Corn futures fall to six-week low after U.S. farmers sped up crop planting (NYSEARCA:CORN)

Corn futures fall to six-week low after U.S. farmers sped up crop planting (NYSEARCA:CORN)

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Chicago corn futures closed -1.8% to a six-week low on Tuesday, pressured by a U.S. Department of Agriculture report that farmers made good progress in their delayed planting tasks during the past week, Reuters reports.

The USDA’s latest Crop Progress report said 72% of the U.S. corn crop had been seeded as of May 22, near the high end of expectations and up from 49% a week earlier, helping corn for July delivery (C_1:COM) fall $0.145 to $7.71 3/4 per bushel, after trading as low $7.62, the lowest for a most-active contract since April 11.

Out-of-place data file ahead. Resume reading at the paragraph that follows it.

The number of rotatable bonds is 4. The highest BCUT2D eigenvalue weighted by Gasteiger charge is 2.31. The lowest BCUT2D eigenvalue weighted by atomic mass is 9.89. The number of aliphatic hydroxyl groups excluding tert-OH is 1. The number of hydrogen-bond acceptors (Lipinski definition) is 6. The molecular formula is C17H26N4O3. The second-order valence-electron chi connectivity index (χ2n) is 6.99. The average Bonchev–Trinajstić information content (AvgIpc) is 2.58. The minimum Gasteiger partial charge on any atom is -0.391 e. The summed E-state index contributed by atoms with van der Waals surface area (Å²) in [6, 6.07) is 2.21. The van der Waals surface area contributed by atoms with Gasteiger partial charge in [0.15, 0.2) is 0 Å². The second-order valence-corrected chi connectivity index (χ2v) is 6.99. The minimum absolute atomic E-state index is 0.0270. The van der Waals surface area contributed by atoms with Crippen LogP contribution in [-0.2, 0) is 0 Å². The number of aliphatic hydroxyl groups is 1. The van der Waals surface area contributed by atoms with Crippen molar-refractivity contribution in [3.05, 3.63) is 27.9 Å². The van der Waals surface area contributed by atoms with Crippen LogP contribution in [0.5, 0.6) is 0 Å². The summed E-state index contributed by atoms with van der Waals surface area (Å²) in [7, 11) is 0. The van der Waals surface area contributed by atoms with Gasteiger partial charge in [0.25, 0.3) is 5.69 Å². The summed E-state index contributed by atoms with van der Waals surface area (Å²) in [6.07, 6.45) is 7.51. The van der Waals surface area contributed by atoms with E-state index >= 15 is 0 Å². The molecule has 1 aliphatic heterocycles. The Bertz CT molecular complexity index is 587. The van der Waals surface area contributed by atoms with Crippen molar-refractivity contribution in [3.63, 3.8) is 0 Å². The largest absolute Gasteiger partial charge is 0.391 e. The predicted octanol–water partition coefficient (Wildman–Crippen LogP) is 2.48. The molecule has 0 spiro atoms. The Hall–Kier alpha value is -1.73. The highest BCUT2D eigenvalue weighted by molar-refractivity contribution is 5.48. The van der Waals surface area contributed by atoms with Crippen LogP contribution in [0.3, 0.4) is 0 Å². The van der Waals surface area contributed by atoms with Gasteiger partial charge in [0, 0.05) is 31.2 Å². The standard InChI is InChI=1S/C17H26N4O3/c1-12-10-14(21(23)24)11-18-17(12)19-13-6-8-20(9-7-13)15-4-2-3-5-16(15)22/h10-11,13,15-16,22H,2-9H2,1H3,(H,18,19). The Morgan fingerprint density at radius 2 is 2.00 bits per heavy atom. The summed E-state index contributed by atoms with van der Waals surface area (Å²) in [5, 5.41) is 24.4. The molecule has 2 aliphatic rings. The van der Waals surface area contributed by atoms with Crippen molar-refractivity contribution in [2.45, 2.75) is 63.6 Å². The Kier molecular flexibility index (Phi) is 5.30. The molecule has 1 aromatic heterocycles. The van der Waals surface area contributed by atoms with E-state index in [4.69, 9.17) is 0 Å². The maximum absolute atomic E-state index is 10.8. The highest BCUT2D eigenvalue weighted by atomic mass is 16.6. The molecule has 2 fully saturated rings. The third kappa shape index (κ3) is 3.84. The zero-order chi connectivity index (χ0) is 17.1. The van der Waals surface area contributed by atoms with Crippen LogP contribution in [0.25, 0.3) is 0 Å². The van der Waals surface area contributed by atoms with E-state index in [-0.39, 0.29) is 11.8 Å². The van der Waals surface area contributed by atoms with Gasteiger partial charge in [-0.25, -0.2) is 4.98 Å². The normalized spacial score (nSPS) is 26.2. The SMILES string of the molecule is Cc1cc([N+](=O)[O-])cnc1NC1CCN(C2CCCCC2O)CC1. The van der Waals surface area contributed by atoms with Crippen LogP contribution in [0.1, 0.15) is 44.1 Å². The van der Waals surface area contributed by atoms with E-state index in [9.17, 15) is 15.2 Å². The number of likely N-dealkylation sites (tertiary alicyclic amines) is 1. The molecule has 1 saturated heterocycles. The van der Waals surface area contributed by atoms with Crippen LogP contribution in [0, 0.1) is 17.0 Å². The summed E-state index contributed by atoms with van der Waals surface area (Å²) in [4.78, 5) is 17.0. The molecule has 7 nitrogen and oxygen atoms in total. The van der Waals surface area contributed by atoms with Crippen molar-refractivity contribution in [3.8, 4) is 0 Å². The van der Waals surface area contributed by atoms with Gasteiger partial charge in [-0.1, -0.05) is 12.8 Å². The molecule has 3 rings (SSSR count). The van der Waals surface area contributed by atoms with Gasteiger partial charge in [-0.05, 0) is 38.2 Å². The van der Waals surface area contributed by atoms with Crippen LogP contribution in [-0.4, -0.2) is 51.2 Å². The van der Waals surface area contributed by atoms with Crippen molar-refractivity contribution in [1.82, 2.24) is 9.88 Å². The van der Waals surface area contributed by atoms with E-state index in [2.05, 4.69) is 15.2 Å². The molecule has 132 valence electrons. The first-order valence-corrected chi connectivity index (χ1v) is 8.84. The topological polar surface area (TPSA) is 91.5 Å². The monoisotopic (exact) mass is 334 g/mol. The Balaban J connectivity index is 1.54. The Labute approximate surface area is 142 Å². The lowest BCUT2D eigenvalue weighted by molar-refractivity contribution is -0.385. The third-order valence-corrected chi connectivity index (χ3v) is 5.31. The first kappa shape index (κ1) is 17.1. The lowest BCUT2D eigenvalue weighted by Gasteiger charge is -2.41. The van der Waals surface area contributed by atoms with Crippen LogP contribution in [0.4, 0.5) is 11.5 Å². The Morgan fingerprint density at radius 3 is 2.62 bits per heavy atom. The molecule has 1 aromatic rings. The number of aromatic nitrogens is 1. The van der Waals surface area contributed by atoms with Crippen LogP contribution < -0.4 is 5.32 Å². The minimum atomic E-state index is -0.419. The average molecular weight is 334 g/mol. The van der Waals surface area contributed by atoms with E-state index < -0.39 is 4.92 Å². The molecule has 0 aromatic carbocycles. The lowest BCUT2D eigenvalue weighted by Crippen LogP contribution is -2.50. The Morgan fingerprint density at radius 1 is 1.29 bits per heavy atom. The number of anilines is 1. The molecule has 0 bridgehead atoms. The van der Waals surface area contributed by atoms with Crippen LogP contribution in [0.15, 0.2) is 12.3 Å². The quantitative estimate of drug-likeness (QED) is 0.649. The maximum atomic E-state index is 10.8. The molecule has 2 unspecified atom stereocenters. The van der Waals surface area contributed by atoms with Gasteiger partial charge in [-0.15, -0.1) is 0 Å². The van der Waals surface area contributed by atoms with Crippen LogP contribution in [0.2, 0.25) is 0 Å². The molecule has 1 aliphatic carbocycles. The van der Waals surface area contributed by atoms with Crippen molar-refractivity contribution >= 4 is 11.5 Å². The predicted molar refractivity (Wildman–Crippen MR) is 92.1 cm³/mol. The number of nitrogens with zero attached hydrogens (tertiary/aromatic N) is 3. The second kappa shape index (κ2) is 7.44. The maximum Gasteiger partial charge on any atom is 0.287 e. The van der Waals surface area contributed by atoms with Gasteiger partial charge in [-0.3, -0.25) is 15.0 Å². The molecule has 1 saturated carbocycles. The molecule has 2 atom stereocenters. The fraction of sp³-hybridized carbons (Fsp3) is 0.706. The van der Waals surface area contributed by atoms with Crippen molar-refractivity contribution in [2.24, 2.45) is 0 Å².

Other factors also are pressuring corn futures, according to Arlan Suderman of StoneX: The Biden Administration is said to be considering waivers on gasoline blending requirements, reflecting demand risks for producing ethanol, and Brazil said it signed an agreement to sell corn to China, which could limit export demand for the U.S. product.

While the USDA report showed continued delays in spring wheat planting, with only 49% planted vs. the five-year average of 83%, fund traders actively sold wheat futures on technical selling and profit taking, Joel Karlin of Western Milling told The Wall Street Journal.

CBOT July wheat (W_1:COM) settled -3% to $11.54 3/4 a bushel, its fourth losing session out of the last five, and July soybeans closed +0.4% to $16.93 a bushel; soybeans (S_1:COM) are 50% planted, compared to a five-year average of 55%, according to the USDA report.


Below-normal spring wheat planting recently raised wheat futures to multimonth highs.